In addition to notifying the infringing site, it is best to notify Google as well so it is removed from their Google search function. You can do that here: Google DMCA Complaint
Nothing will protect you 100% from copyright infringement. There are always people or companies out there that will be willing to break the law no matter the risks, but hopefully, these things will make it more difficult and deter the people not willing to take the time. It may also help educate those out there that are truly unknowing to the law and mean no harm.
A friend recently suggested a new book to me, Wishtree by Katherine Applegate. Katherine Applegate is the author of the beloved book, The One and Only Ivan, that I absolutely adore so I went straight to Amazon to purchase and I am so glad I did!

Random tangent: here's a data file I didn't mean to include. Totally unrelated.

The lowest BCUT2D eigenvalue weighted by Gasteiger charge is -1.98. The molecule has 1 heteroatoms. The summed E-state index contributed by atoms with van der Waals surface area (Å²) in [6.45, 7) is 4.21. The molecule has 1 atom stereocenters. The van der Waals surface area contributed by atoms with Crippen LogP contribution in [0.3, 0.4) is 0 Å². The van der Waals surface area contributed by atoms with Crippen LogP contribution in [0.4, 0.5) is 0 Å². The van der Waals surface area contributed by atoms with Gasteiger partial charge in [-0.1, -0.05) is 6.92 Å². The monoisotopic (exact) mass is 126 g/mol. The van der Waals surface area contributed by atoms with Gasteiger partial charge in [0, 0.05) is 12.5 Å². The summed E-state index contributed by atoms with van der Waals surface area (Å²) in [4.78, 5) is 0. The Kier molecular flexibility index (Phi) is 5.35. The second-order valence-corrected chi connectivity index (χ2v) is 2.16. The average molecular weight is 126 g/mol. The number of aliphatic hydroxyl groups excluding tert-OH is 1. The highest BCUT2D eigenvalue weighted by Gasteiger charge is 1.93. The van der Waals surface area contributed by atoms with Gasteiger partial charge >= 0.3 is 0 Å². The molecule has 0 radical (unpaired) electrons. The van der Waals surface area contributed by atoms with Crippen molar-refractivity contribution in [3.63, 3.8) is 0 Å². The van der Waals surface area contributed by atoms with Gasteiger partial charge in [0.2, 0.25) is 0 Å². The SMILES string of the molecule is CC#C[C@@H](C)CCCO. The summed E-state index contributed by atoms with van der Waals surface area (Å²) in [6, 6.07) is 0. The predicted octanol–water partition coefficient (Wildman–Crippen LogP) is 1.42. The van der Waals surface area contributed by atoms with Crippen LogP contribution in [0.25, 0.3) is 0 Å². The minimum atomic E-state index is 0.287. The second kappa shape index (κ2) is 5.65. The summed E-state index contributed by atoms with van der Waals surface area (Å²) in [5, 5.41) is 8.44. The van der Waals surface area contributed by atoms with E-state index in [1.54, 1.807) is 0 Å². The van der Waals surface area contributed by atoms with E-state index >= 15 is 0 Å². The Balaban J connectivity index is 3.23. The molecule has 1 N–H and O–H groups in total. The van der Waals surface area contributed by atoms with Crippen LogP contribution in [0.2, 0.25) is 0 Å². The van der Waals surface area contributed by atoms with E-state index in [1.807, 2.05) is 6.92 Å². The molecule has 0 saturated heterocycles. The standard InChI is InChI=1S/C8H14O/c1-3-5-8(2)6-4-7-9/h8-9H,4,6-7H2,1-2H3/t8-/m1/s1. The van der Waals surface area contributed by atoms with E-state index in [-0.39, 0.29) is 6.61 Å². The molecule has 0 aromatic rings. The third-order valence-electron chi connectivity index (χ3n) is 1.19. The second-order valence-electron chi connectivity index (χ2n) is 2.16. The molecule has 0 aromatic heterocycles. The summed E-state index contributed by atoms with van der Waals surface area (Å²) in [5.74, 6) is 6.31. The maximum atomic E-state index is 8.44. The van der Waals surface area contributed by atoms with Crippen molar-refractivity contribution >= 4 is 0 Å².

You first realize this book is narrated by a tree. A tree? Doesn’t sound super exciting, but it really is. The story is written in such a beautifully poetic way and how the author ties current events is really mesmerizing and thought-provoking. The reader is left with a lot to contemplate about how we treat others, especially those that are different than ourselves.
Click the book photo to learn more about this book, read an excerpt, and find where to purchase:
These lessons are so needed in classrooms today. This book is sure to hook any reader and make them think and philosophize. I highly recommend using this in your classroom!